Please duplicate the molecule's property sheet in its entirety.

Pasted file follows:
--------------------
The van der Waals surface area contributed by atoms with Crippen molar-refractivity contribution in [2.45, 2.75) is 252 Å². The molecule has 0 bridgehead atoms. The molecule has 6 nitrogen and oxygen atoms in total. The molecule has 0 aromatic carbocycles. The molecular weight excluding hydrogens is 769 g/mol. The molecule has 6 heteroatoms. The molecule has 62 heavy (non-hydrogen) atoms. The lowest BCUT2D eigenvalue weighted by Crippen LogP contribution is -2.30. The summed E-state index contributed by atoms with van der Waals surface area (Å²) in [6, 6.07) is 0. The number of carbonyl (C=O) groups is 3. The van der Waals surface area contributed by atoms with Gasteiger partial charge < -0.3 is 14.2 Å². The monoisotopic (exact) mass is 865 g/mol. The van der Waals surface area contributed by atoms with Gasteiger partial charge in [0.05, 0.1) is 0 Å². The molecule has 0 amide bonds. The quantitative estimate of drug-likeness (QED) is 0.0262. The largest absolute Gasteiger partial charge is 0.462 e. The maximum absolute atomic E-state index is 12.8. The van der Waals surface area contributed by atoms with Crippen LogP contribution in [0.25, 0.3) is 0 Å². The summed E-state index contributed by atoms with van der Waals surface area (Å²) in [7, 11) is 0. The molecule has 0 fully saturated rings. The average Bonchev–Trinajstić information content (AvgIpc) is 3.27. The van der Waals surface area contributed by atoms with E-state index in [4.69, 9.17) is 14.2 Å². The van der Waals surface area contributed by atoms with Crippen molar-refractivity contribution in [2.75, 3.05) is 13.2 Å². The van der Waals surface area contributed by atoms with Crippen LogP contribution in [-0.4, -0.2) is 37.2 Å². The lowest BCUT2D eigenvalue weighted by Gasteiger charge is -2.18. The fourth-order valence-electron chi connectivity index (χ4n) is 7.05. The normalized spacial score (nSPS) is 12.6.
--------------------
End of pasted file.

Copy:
The van der Waals surface area contributed by atoms with Crippen molar-refractivity contribution in [2.45, 2.75) is 252 Å². The molecule has 0 bridgehead atoms. The molecule has 6 nitrogen and oxygen atoms in total. The molecule has 0 aromatic carbocycles. The molecular weight excluding hydrogens is 769 g/mol. The molecule has 6 heteroatoms. The molecule has 62 heavy (non-hydrogen) atoms. The lowest BCUT2D eigenvalue weighted by Crippen LogP contribution is -2.30. The summed E-state index contributed by atoms with van der Waals surface area (Å²) in [6, 6.07) is 0. The number of carbonyl (C=O) groups is 3. The van der Waals surface area contributed by atoms with Gasteiger partial charge < -0.3 is 14.2 Å². The monoisotopic (exact) mass is 865 g/mol. The van der Waals surface area contributed by atoms with Gasteiger partial charge in [0.05, 0.1) is 0 Å². The molecule has 0 amide bonds. The quantitative estimate of drug-likeness (QED) is 0.0262. The largest absolute Gasteiger partial charge is 0.462 e. The maximum absolute atomic E-state index is 12.8. The van der Waals surface area contributed by atoms with Crippen LogP contribution in [0.25, 0.3) is 0 Å². The summed E-state index contributed by atoms with van der Waals surface area (Å²) in [7, 11) is 0. The molecule has 0 fully saturated rings. The average Bonchev–Trinajstić information content (AvgIpc) is 3.27. The van der Waals surface area contributed by atoms with E-state index in [4.69, 9.17) is 14.2 Å². The van der Waals surface area contributed by atoms with Crippen molar-refractivity contribution in [2.75, 3.05) is 13.2 Å². The van der Waals surface area contributed by atoms with Crippen LogP contribution in [-0.4, -0.2) is 37.2 Å². The lowest BCUT2D eigenvalue weighted by Gasteiger charge is -2.18. The fourth-order valence-electron chi connectivity index (χ4n) is 7.05. The normalized spacial score (nSPS) is 12.6.